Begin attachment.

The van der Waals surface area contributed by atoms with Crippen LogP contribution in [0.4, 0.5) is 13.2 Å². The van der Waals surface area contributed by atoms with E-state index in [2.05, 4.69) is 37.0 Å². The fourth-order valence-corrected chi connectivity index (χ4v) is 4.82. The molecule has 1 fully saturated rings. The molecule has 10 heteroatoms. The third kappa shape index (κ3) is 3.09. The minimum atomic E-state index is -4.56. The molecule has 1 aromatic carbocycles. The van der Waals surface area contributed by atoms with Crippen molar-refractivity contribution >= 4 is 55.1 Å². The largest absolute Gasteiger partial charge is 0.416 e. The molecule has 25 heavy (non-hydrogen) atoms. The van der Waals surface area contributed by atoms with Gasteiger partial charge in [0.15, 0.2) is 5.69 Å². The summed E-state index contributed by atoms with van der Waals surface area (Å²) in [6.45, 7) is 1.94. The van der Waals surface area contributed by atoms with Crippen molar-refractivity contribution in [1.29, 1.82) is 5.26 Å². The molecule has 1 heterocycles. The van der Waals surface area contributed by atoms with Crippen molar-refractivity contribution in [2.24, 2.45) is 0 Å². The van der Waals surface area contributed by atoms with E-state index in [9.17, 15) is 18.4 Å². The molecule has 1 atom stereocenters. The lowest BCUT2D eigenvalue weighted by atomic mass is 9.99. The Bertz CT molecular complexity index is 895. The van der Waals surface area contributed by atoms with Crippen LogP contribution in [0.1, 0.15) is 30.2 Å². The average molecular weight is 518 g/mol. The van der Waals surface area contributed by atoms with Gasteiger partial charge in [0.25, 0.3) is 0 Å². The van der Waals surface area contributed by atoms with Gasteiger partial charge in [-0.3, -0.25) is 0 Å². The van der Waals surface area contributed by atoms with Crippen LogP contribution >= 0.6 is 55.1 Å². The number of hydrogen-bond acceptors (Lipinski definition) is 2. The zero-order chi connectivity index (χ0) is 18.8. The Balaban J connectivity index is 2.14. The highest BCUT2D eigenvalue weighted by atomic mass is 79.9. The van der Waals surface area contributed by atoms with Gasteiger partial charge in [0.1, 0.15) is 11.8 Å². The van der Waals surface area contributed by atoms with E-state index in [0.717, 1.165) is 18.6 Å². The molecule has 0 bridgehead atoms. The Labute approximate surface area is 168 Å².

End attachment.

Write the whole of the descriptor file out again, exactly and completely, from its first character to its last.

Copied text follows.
The van der Waals surface area contributed by atoms with Crippen LogP contribution in [0.4, 0.5) is 13.2 Å². The van der Waals surface area contributed by atoms with E-state index in [2.05, 4.69) is 37.0 Å². The fourth-order valence-corrected chi connectivity index (χ4v) is 4.82. The molecule has 1 fully saturated rings. The molecule has 10 heteroatoms. The third kappa shape index (κ3) is 3.09. The minimum atomic E-state index is -4.56. The molecule has 1 aromatic carbocycles. The van der Waals surface area contributed by atoms with Crippen molar-refractivity contribution >= 4 is 55.1 Å². The largest absolute Gasteiger partial charge is 0.416 e. The molecule has 25 heavy (non-hydrogen) atoms. The van der Waals surface area contributed by atoms with Gasteiger partial charge in [0.15, 0.2) is 5.69 Å². The summed E-state index contributed by atoms with van der Waals surface area (Å²) in [6.45, 7) is 1.94. The van der Waals surface area contributed by atoms with Crippen molar-refractivity contribution in [1.29, 1.82) is 5.26 Å². The molecule has 1 heterocycles. The van der Waals surface area contributed by atoms with Crippen molar-refractivity contribution in [2.24, 2.45) is 0 Å². The van der Waals surface area contributed by atoms with E-state index in [9.17, 15) is 18.4 Å². The molecule has 1 atom stereocenters. The lowest BCUT2D eigenvalue weighted by atomic mass is 9.99. The Bertz CT molecular complexity index is 895. The van der Waals surface area contributed by atoms with Crippen LogP contribution in [0.1, 0.15) is 30.2 Å². The average molecular weight is 518 g/mol. The van der Waals surface area contributed by atoms with Gasteiger partial charge in [0.25, 0.3) is 0 Å². The van der Waals surface area contributed by atoms with Gasteiger partial charge in [-0.3, -0.25) is 0 Å². The van der Waals surface area contributed by atoms with Crippen LogP contribution >= 0.6 is 55.1 Å². The number of hydrogen-bond acceptors (Lipinski definition) is 2. The zero-order chi connectivity index (χ0) is 18.8. The Balaban J connectivity index is 2.14. The highest BCUT2D eigenvalue weighted by atomic mass is 79.9. The van der Waals surface area contributed by atoms with Gasteiger partial charge in [0.1, 0.15) is 11.8 Å². The van der Waals surface area contributed by atoms with E-state index in [0.717, 1.165) is 18.6 Å². The molecule has 0 bridgehead atoms. The Labute approximate surface area is 168 Å².